Urskog – Urskog (Review)

UrskogUrskog are a Swedish blackened sludge band and this is their debut demo release.

The music is dark and sinister, with eerie melodies used as part of the band’s blackened approach. These are usually deposited on top of darker, blackened riffs that are ably backed up by the percussive section. Continue reading

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Wolvhammer/Krieg – Split (Review)

Wolvhammer KriegBoth Wolvhammer and Krieg are from the US. Wolvhammer specialise in Blackened Sludge and Krieg play Black Metal.

Wolvhammer offer us a track first called Slaves to the Grime.

This is 6 minutes of Blackened Sludge hate. The band instantly sound confident and quickly lock into a heavy groove.

Vocals are spat out with venom and belligerent riffs lead the way before being replaced with apocalyptic melodies and downbeat pounding. Mid-song the tempo picks up but keeps the same feelings generated so far.

A most enjoyable song and a worthy contribution to the split.

Krieg are up next with Eternal Victim.

This is shorter than the previous track at half the length; only 3 minutes. Krieg are a veritable institution in their own right, and their track is no disappointment. It’s dark and powered by Blackness. The riffs are very good and the entire song seems over far too quickly.

A short release but definitely worth a listen; another definite split to add to your collection.

Lord Mantis – Death Mask (Review)

Lord MantisLord Mantis are from the US and play Blackened Sludge Metal.

This is torturous, nihilistic Sludge with Blackened overtones and a deep, deep desire to do harm. They arm themselves with all kinds of sharp implements to rabidly experiment with in the search for the ultimate frenzied stab wound pattern. This manifests itself as 47 minutes of Blackened Sludge Metal with some noise components thrown in for good measure.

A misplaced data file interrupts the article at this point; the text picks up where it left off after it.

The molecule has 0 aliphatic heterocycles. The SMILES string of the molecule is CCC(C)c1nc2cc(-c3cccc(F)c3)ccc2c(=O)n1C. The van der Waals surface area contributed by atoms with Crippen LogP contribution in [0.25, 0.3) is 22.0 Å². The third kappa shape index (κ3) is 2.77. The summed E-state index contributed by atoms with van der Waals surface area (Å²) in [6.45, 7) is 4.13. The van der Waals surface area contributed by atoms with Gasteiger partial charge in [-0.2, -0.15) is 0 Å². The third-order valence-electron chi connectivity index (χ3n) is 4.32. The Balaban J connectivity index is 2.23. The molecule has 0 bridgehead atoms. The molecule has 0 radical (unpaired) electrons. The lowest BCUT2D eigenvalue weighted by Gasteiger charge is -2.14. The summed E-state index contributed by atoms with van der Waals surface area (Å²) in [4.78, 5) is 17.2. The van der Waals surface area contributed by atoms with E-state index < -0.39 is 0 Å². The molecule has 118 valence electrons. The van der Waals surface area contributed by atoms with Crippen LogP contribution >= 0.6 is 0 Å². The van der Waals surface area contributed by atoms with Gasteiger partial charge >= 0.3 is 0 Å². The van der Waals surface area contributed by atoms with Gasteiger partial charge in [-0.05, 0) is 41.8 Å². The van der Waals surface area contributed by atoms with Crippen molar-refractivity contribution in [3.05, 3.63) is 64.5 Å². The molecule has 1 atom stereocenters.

The songs are the aural equivalent of darkness made solid, with lurking dangers and scything evil hidden within and somehow free to move around in the impenetrable solidity of a corporeal inky black night.

Sounding like a more savage-than-normal Sludge band, Lord Mantis take vitriol to new heights and display a callous disregard for standard genre rules. Unlike some Sludge bands they also include blast beats and noise assaults in their armoury of nasty delights, and wield them with wanton brutality.

If you can handle the acerbic nature of the music then this is top of the league stuff. Depraved, vile, sinful and warped; this may be one of the best records of the year so far.

Legions of Crows – Stab Me (Review)

Legions of CrowsUK band Legions of Crows play Sludge Metal with a Blackened outer layer.

This brand of Blackened atmospheric Sludge is greatly enhanced by the presence of keyboards and other effects, which add  a layer of depth to the already thick torrent of misery peddled by Legions of Crows.

They also have an ear for a good riff, the effect of which is never to be underestimated. Second track Fellating the Lamb is a great example of this; it crawls along for the most part sounding really sinister and malevolent, with Black Metal shrieks burning over the top of it. Unexpectedly it then rises above the fog into a mid-song gallop with a guitar solo, before inevitably waning, slowing down and falling back into the murk with dying wails. Great stuff.

That’s one of the most enjoyable things about this album – they have plenty of variety and a grasp of mood and songs to envy.

The combination of Gothic keyboards/Black Metal influences and filthy Sludge may not appeal to everyone. Most bands who combine Black Metal and Doom usually do so from the point of view of the harsher, dirtier side of both genres, making the melding of sounds easier as there is less distance to traverse. Legions of Crows however choose the path less travelled and combine the filthy, dirty side of Sludge with the more Gothic side of Black Metal. The overall result of course is bound to still sound on the grim side, but the keyboards have largely avoided the corruption and the juxtaposition of both is a pleasant surprise and largely works in the album’s favour.

Interestingly Paul Di’Anno also makes an appearance on the album, which in keeping with a lot of Stab Me is an unexpected turn of events, but a good one.

The recording is functional and does the job, and I’ve certainly heard worse, but I would prefer the drum sound to be slightly more hard-hitting next time. This is only a minor quibble though, as the sound serves the album well enough.

A very interesting release with plenty of individuality and character. I’ll certainly be listening to this quite a bit more and watching what they do next.